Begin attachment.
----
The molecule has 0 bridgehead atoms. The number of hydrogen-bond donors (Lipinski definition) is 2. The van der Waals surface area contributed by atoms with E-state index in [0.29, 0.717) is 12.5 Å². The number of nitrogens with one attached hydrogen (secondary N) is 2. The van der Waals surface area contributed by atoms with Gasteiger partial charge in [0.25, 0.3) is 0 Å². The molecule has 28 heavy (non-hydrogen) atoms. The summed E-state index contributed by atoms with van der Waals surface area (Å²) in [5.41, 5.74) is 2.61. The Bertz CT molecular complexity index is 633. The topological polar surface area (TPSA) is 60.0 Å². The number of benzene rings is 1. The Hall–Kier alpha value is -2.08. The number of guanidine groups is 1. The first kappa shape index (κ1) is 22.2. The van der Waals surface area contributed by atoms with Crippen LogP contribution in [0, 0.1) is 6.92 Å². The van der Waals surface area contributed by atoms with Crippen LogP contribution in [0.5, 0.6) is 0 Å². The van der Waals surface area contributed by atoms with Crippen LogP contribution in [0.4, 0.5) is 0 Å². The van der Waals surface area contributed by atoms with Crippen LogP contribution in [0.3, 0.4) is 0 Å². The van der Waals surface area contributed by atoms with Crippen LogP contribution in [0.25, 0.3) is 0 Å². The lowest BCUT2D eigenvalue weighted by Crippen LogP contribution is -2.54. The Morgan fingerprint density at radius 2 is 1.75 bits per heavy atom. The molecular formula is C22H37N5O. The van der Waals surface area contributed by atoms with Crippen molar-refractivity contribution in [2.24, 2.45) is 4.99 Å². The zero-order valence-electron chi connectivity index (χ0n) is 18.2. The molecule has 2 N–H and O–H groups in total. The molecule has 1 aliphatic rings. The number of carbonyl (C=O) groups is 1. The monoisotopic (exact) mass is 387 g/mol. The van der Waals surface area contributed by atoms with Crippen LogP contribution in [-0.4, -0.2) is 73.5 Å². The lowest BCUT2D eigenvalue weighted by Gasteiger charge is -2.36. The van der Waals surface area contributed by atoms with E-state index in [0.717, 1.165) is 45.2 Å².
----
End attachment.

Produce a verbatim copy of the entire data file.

The molecule has 0 bridgehead atoms. The number of hydrogen-bond donors (Lipinski definition) is 2. The van der Waals surface area contributed by atoms with E-state index in [0.29, 0.717) is 12.5 Å². The number of nitrogens with one attached hydrogen (secondary N) is 2. The van der Waals surface area contributed by atoms with Gasteiger partial charge in [0.25, 0.3) is 0 Å². The molecule has 28 heavy (non-hydrogen) atoms. The summed E-state index contributed by atoms with van der Waals surface area (Å²) in [5.41, 5.74) is 2.61. The Bertz CT molecular complexity index is 633. The topological polar surface area (TPSA) is 60.0 Å². The number of benzene rings is 1. The Hall–Kier alpha value is -2.08. The number of guanidine groups is 1. The first kappa shape index (κ1) is 22.2. The van der Waals surface area contributed by atoms with Crippen LogP contribution in [0, 0.1) is 6.92 Å². The van der Waals surface area contributed by atoms with Crippen LogP contribution in [0.5, 0.6) is 0 Å². The van der Waals surface area contributed by atoms with Crippen LogP contribution in [0.4, 0.5) is 0 Å². The van der Waals surface area contributed by atoms with Crippen LogP contribution in [0.3, 0.4) is 0 Å². The van der Waals surface area contributed by atoms with Crippen LogP contribution in [0.25, 0.3) is 0 Å². The lowest BCUT2D eigenvalue weighted by Crippen LogP contribution is -2.54. The Morgan fingerprint density at radius 2 is 1.75 bits per heavy atom. The molecular formula is C22H37N5O. The van der Waals surface area contributed by atoms with Crippen molar-refractivity contribution in [2.24, 2.45) is 4.99 Å². The zero-order valence-electron chi connectivity index (χ0n) is 18.2. The molecule has 2 N–H and O–H groups in total. The molecule has 1 aliphatic rings. The number of carbonyl (C=O) groups is 1. The monoisotopic (exact) mass is 387 g/mol. The van der Waals surface area contributed by atoms with Crippen LogP contribution in [-0.4, -0.2) is 73.5 Å². The lowest BCUT2D eigenvalue weighted by Gasteiger charge is -2.36. The van der Waals surface area contributed by atoms with E-state index in [0.717, 1.165) is 45.2 Å².